THESE SKETCHES are part of a series drawn on Tumamoc on a small pad I can hold in one hand. The actual size of the image below is 5” x 3.5.” I used a cheap ballpoint pen I found somewhere. Ballpoint pens are useful in the field; you can get a broad range of tones from one tool, and the ink dries quickly without smearing.
The first drawing below is still life, something I don’t often do. I laid two barrel cactus fruits, both eaten out by animals, next to a small mesquite twig. I like the fruits for their topknots, and because the rodents dissected out the fruit interiors, giving me a look inside. The small black specks are some of the few seeds they didn’t eat. The twig is a fragment as well, but you can see a pattern of growth and life in it too.
5 thoughts on “Barbara’s Tiny Notebook”
These are super! Amazing what an artist can do with a ball point pen. Thanks for sharing!
These images are lovely. I learn a lot about drawing just by studying them. Barbara, I was at the first class March 7 at Tumamoc and met you when you greeted me so warmly and showed me some of your drawings in your tiny notebook. I am very sorry that the rest of the March classes are cancelled but I can get out and practice my drawing where I live at Sonora Cohousing where we have lots of interesting things to contemplate outside. These are challenging times. I hope this finds you well.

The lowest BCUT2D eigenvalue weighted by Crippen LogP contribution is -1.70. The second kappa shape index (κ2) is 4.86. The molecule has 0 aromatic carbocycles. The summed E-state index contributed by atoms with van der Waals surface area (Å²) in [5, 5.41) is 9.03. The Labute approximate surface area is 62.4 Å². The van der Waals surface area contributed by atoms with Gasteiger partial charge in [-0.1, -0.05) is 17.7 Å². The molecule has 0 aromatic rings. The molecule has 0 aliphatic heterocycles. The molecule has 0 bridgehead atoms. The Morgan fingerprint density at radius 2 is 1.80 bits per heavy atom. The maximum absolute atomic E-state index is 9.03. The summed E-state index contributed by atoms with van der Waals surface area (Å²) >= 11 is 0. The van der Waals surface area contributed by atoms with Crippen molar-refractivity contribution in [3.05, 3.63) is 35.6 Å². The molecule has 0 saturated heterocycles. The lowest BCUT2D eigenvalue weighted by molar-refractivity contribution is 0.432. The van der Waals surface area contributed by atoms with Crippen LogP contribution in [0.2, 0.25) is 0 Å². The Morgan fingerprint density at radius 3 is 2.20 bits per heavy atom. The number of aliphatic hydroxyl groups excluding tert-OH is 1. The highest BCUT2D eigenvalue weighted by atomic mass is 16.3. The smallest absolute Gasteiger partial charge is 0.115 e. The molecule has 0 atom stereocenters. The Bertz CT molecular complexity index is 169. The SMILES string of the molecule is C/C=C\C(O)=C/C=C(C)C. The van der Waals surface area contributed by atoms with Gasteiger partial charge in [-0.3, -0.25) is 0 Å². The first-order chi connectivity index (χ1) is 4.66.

Hi Freda, this is Roseann replying for Barbara. She is not on this platform frequently, so I’ll pass your note to her! Hope you are well in these times as well.
I am one of the scientists who sequenced the genome of the saguaro cactus that grew on Tumamoc Hill in Tucson (“SGP5”), and was written about by Paul Mirocha on his Tumamoc Sketchbook in 2016. I have been asked to contribute an essay on the saguaro genome project for the first publication by the Desert Humanities Initiative here at ASU, due out sometime this spring. I was thinking it might be nice to include your painting/drawing of SGP5 (from Paul’s story) as part of my essay. Would you let me know whether you would allow your painting to be used for this purpose, and under what conditions for publication you would require. I am happy to provide whatever attribution you think is appropriate.
Associate Professor, ASU, Tempe
I am so seldom on this platform that I missed your very kind request. Assuming you haven’t yet submitted the manuscript, yes you do have permission to reproduce the image.
My apologies for the tardy reply,